On face value many may take little more than a cursory glance at the details following this announcement.

That is understandable as the updated flagship Speedlight for Nikon users, is still remarkably similar to the original, and may appear ‘unexciting’.

But if I put on my ‘working hat’ for a moment, that’s the point, it is just a tweak or two. Most seasoned pro’s are happy with that.

No major change in operation means a better seamless integration with any existing SB-900’s, without a new learning curve, but also without having too wait even longer for a completely new model.

And not needing a radical overhaul, it should put those users minds at rest that the current product is pretty sound overall.

A better interface is nice, and the small changes like slightly more accessible buttons look very practical in day-to-day use, especially if you need to work rapidly, or under low light situations.

That said, I think for me even slightly deeper button would have been preferable, as I would prefer a little more contact pressure.

I remember about twenty years ago while working for Nikon, suggesting such things as being better low light controls, with illuminated button options or paint that ‘glowed’..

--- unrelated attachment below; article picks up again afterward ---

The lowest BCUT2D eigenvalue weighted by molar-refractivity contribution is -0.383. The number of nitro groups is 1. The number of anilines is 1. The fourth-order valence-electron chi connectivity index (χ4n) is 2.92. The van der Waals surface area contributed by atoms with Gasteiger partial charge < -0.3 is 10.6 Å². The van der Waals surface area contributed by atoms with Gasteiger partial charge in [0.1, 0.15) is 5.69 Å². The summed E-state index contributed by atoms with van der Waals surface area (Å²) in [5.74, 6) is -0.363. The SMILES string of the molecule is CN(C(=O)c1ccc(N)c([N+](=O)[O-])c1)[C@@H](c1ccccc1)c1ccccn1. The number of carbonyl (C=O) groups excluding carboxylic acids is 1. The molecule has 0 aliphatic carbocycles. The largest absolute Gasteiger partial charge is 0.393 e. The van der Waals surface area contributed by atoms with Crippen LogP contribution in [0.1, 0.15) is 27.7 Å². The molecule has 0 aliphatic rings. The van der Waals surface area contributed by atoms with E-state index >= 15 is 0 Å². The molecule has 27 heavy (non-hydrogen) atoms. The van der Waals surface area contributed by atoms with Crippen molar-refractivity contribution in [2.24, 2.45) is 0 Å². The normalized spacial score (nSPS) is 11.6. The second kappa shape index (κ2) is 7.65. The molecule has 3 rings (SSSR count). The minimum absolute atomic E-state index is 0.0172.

The now far simpler access to the Speedlight’s custom settings, will encourage more users to set up their gun to suit, than with the SB-900/Ok button design. I wonder though if it is going to get knocked in real use changing the expected display? Time will tell.

The ‘improved’ sensing of temperature and potential overheating will be welcomed, and probably follows the SB-700‘s design which is different to the original SB-900.

Likewise, the harder supplied plastic gels are a step forward.

Great power and stacks of features, while the SB-910 is not cheap, it still seems good value for money too me if you are a heavy user.

But if none of the above ‘improvements’ are significant to your flash use, then the SB-900 will do just fine.

Image © Nikon Corporation

Of course I will be integrating this model into the official Nikon Speedlight workshops, alongside the SB-900, SB-700, SB-800, SB-600 and earlier Speedlights, that I run on behalf of the company.

End. (30/11/11).